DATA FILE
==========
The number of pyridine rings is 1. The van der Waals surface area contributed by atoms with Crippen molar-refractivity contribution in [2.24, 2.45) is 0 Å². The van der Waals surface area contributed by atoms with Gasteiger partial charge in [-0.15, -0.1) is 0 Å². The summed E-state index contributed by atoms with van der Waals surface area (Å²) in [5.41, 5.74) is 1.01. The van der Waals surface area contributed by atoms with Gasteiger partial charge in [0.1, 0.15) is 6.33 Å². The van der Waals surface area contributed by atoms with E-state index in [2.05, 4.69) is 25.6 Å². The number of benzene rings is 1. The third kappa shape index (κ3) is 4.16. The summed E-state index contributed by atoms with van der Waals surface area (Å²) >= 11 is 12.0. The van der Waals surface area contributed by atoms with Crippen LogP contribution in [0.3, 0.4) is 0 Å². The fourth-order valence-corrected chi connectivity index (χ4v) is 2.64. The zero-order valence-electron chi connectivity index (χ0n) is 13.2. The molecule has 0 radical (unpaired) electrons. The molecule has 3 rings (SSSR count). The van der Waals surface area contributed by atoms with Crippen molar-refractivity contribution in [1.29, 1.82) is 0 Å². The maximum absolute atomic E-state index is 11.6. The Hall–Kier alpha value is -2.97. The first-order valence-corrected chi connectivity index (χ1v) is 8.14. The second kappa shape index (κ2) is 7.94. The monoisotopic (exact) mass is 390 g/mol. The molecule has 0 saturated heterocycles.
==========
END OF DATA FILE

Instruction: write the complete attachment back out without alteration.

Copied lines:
The number of pyridine rings is 1. The van der Waals surface area contributed by atoms with Crippen molar-refractivity contribution in [2.24, 2.45) is 0 Å². The van der Waals surface area contributed by atoms with Gasteiger partial charge in [-0.15, -0.1) is 0 Å². The summed E-state index contributed by atoms with van der Waals surface area (Å²) in [5.41, 5.74) is 1.01. The van der Waals surface area contributed by atoms with Gasteiger partial charge in [0.1, 0.15) is 6.33 Å². The van der Waals surface area contributed by atoms with E-state index in [2.05, 4.69) is 25.6 Å². The number of benzene rings is 1. The third kappa shape index (κ3) is 4.16. The summed E-state index contributed by atoms with van der Waals surface area (Å²) >= 11 is 12.0. The van der Waals surface area contributed by atoms with Crippen LogP contribution in [0.3, 0.4) is 0 Å². The fourth-order valence-corrected chi connectivity index (χ4v) is 2.64. The zero-order valence-electron chi connectivity index (χ0n) is 13.2. The molecule has 0 radical (unpaired) electrons. The molecule has 3 rings (SSSR count). The van der Waals surface area contributed by atoms with Crippen molar-refractivity contribution in [1.29, 1.82) is 0 Å². The maximum absolute atomic E-state index is 11.6. The Hall–Kier alpha value is -2.97. The first-order valence-corrected chi connectivity index (χ1v) is 8.14. The second kappa shape index (κ2) is 7.94. The monoisotopic (exact) mass is 390 g/mol. The molecule has 0 saturated heterocycles.